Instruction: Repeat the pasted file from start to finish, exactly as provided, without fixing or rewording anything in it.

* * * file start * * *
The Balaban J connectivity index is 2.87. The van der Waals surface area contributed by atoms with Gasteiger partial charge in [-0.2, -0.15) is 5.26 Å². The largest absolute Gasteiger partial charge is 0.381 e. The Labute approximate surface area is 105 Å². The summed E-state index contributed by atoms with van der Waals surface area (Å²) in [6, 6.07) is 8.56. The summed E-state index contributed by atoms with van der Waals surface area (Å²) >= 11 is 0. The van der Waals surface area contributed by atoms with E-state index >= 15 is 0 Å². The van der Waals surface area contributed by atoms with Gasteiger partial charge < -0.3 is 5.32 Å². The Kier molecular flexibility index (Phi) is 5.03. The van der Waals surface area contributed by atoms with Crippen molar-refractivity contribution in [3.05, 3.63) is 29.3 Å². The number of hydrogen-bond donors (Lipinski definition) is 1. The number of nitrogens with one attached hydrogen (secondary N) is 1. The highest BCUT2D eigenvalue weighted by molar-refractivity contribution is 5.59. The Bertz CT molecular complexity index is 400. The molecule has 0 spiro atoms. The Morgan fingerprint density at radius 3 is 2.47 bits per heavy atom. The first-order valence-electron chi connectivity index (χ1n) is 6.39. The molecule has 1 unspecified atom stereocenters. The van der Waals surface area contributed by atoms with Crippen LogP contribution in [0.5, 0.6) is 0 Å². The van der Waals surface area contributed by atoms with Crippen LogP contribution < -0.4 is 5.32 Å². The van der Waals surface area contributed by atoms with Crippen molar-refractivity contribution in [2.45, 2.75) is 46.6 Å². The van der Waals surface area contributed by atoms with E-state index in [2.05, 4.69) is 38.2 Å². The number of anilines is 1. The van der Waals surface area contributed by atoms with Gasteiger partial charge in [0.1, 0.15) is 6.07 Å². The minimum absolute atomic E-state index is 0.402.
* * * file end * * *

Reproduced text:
The Balaban J connectivity index is 2.87. The van der Waals surface area contributed by atoms with Gasteiger partial charge in [-0.2, -0.15) is 5.26 Å². The largest absolute Gasteiger partial charge is 0.381 e. The Labute approximate surface area is 105 Å². The summed E-state index contributed by atoms with van der Waals surface area (Å²) in [6, 6.07) is 8.56. The summed E-state index contributed by atoms with van der Waals surface area (Å²) >= 11 is 0. The van der Waals surface area contributed by atoms with E-state index >= 15 is 0 Å². The van der Waals surface area contributed by atoms with Gasteiger partial charge < -0.3 is 5.32 Å². The Kier molecular flexibility index (Phi) is 5.03. The van der Waals surface area contributed by atoms with Crippen molar-refractivity contribution in [3.05, 3.63) is 29.3 Å². The number of hydrogen-bond donors (Lipinski definition) is 1. The number of nitrogens with one attached hydrogen (secondary N) is 1. The highest BCUT2D eigenvalue weighted by molar-refractivity contribution is 5.59. The Bertz CT molecular complexity index is 400. The molecule has 0 spiro atoms. The Morgan fingerprint density at radius 3 is 2.47 bits per heavy atom. The first-order valence-electron chi connectivity index (χ1n) is 6.39. The molecule has 1 unspecified atom stereocenters. The van der Waals surface area contributed by atoms with Crippen LogP contribution in [0.5, 0.6) is 0 Å². The van der Waals surface area contributed by atoms with Crippen LogP contribution < -0.4 is 5.32 Å². The van der Waals surface area contributed by atoms with Crippen molar-refractivity contribution in [2.45, 2.75) is 46.6 Å². The van der Waals surface area contributed by atoms with E-state index in [2.05, 4.69) is 38.2 Å². The number of anilines is 1. The van der Waals surface area contributed by atoms with Gasteiger partial charge in [0.1, 0.15) is 6.07 Å². The minimum absolute atomic E-state index is 0.402.